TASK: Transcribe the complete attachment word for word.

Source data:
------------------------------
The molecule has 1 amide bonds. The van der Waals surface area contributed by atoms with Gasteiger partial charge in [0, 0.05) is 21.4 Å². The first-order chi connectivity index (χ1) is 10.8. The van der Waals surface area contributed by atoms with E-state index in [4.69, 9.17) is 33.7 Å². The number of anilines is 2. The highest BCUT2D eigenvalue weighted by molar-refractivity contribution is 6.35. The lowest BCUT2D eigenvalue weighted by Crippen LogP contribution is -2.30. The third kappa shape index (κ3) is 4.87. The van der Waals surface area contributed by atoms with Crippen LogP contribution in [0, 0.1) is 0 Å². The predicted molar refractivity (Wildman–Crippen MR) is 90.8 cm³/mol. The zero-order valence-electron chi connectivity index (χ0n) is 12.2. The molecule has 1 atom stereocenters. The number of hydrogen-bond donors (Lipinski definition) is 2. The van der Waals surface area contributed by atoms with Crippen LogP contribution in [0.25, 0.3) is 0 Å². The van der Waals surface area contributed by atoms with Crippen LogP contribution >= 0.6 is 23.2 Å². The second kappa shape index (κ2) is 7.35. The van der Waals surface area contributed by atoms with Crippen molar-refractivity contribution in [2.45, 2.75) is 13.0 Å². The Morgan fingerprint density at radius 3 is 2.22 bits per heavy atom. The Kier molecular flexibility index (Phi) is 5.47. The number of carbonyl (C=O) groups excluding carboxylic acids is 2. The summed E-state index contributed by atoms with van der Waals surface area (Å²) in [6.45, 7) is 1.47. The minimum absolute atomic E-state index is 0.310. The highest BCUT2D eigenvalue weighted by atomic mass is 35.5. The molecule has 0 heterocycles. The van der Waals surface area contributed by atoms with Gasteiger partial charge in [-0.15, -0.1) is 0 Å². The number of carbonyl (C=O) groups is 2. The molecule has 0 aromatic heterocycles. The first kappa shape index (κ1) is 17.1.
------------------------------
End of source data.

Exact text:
The molecule has 1 amide bonds. The van der Waals surface area contributed by atoms with Gasteiger partial charge in [0, 0.05) is 21.4 Å². The first-order chi connectivity index (χ1) is 10.8. The van der Waals surface area contributed by atoms with E-state index in [4.69, 9.17) is 33.7 Å². The number of anilines is 2. The highest BCUT2D eigenvalue weighted by molar-refractivity contribution is 6.35. The lowest BCUT2D eigenvalue weighted by Crippen LogP contribution is -2.30. The third kappa shape index (κ3) is 4.87. The van der Waals surface area contributed by atoms with Crippen LogP contribution in [0, 0.1) is 0 Å². The predicted molar refractivity (Wildman–Crippen MR) is 90.8 cm³/mol. The zero-order valence-electron chi connectivity index (χ0n) is 12.2. The molecule has 1 atom stereocenters. The number of hydrogen-bond donors (Lipinski definition) is 2. The van der Waals surface area contributed by atoms with Crippen LogP contribution in [0.25, 0.3) is 0 Å². The van der Waals surface area contributed by atoms with Crippen LogP contribution >= 0.6 is 23.2 Å². The second kappa shape index (κ2) is 7.35. The van der Waals surface area contributed by atoms with Crippen molar-refractivity contribution in [2.45, 2.75) is 13.0 Å². The Morgan fingerprint density at radius 3 is 2.22 bits per heavy atom. The Kier molecular flexibility index (Phi) is 5.47. The number of carbonyl (C=O) groups excluding carboxylic acids is 2. The summed E-state index contributed by atoms with van der Waals surface area (Å²) in [6.45, 7) is 1.47. The minimum absolute atomic E-state index is 0.310. The highest BCUT2D eigenvalue weighted by atomic mass is 35.5. The molecule has 0 heterocycles. The van der Waals surface area contributed by atoms with Gasteiger partial charge in [-0.15, -0.1) is 0 Å². The number of carbonyl (C=O) groups is 2. The molecule has 0 aromatic heterocycles. The first kappa shape index (κ1) is 17.1.